#2 is a Peranso screen of the output files from these two runs.  The flip occurs at about the 1/4 mark or -0.2 on the graph.  The upper graph is the Mira output.  The upper dots are the check star, lower dots the target.  The lower graph is the Canopus output.  No offset, but also none of the other peaks that Mira seems to be showing. 

#3 Now the excitement really begins!  I loaded a 40 frame subset to VPHOT.  Due to the upload time, I uploaded 20 frames before the flip and 20 frames after the flip.  And presto! it's different that either of the other two.  VPHOT aperture setting are different again.  It's not clear whether the aperture and annulus you set on a single frame is used in a time series.  On the time series setup you only can set the aperture size and not the gap and annulus, so I'm not sure how its done there.  I tried to match the aperture to the same appearance as Mira, 4.5 pixels.  With VPHOT the upward peak after the flip that Mira shows is there, but the magnitudes before the flip are much more like Canopus.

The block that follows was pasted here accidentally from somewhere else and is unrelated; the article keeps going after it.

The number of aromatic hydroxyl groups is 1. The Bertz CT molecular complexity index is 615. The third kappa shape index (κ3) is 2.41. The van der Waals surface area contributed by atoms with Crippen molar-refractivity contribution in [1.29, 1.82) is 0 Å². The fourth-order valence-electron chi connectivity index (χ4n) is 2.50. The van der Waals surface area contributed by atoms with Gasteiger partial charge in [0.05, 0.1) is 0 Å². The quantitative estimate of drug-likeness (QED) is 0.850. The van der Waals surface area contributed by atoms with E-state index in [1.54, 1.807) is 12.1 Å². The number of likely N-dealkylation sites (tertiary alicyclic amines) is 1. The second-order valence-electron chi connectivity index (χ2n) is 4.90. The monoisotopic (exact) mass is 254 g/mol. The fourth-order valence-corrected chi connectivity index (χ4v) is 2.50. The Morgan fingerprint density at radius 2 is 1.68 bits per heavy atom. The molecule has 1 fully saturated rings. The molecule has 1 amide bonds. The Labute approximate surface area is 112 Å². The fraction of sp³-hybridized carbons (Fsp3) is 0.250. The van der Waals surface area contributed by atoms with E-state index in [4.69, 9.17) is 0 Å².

VPHOT has some nice reports for the series, FWHM, comp star light curves, skyglow, etc.  I don't see anything that jumps out as an error.

So there you are.  Three programs, three different results, admittedly a tough target.  I'm thinking of taking up competitive frog-jumping.  Calaveras County is only a few miles away!

At the risk of being presumptuous, I wonder if you might consider running the small subset of 40 frames thru your IRAF pipeline?  The frames are on VPHOT if there's a way to get them.